Predation in the Countryside.

at 9:19 on 06/06/2018 by Edward sabin

Living in North Lincolnshire and since retirement have been involved in farm bird surveys . On my early morning walks I have recently witnessed 3 cases of Carrion Crows flying over with chicks in their beaks, a pair of Oyster Catchers being mobbed by crows and one of the chicks being taken. Also a Grey Partridge being attacked by a domestic cat, the partridge left the nest and the crows moved in to devour the eggs. On the same area we have Marsh Harriers, Foxes and had a lone Male Montagu's Harrier two weeks ago. The good news is the O.C's are mating again, so fingers crossed for a second brood.


at 8:21 on 06/06/2018 by Owen Williams

It is a measure of how much we've destroyed the balance of nature that even when areas such as the Berwyn Mountains are left to 'rebalance' the abundance of generalist predators continue to negatively impact on wader survival. The only short term solution is to micro-manage local ecosystems using targeted predator control. If there can be no agreement on this uncomfortable fact we are facing a silent future for our upland with the only party being able to crow success being the corvids.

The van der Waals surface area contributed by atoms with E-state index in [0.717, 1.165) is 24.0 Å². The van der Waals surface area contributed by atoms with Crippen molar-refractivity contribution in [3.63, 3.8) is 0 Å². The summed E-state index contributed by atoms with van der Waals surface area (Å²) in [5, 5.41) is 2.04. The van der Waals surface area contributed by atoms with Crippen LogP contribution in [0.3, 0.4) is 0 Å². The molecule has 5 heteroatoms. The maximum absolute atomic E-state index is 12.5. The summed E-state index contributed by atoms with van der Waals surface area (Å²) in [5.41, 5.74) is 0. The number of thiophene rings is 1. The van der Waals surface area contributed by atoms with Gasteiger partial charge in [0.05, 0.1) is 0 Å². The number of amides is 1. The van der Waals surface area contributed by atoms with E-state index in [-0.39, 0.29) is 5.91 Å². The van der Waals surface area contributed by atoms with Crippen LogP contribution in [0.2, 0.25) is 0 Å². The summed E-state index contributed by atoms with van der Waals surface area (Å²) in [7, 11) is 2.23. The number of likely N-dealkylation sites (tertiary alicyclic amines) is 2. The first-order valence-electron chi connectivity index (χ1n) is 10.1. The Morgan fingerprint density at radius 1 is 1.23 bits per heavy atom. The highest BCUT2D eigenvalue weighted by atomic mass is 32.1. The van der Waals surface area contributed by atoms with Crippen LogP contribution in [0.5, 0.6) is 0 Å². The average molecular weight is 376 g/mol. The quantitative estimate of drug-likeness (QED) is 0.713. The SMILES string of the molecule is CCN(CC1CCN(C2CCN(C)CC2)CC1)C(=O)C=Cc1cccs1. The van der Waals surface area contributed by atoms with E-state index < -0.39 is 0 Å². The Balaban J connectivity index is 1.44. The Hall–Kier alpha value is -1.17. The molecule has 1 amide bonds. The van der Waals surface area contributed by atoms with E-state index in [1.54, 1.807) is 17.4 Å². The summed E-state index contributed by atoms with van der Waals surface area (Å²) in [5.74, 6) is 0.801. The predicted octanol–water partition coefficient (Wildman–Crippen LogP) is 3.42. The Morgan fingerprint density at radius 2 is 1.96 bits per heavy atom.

at 21:09 on 05/06/2018 by Alec Swan

There was a time when I worked as a river 'keeper, on the Wye and we were paid a bounty on the cormorants which we shot - - then we became all sort of protectionist - nothing must die - - we then and as now, have lost our way. Predators need to be predated upon and there's only one who can do that - mankind. We protect wildlife simply to benefit ourselves - I've no problem with that, we just need to maintain a balance - is it really that difficult? - - apparently it is.

Controlling destructive predators

at 18:44 on 05/06/2018 by Philip P

Let us not forget the mink. Releasedby irresponsible souls from the fur farms with no thought of the consequences. Mink are currently eating their way through the pondfish stocks of the Severn and Avon catchment areas. They leave no survivors.


at 12:52 on 05/06/2018 by John cooper

Excellent letter. I wish we could include otters in the list of predators in need of control. Many stretches of rivers, lakes, etc. have been devastated by these highly efficient animals who tend to take the larger fish... cormorants of course are very efficient at wiping out the smaller fish. Soon we will have very few fish left in the natural habitat.... In Milton Keynes, with its abundance of lakes, there is a deal of evidence of the otters even killing large birds such as swans - perhaps that might eventually lead to some public appreciation of the need to control these voracious predators... Regards, John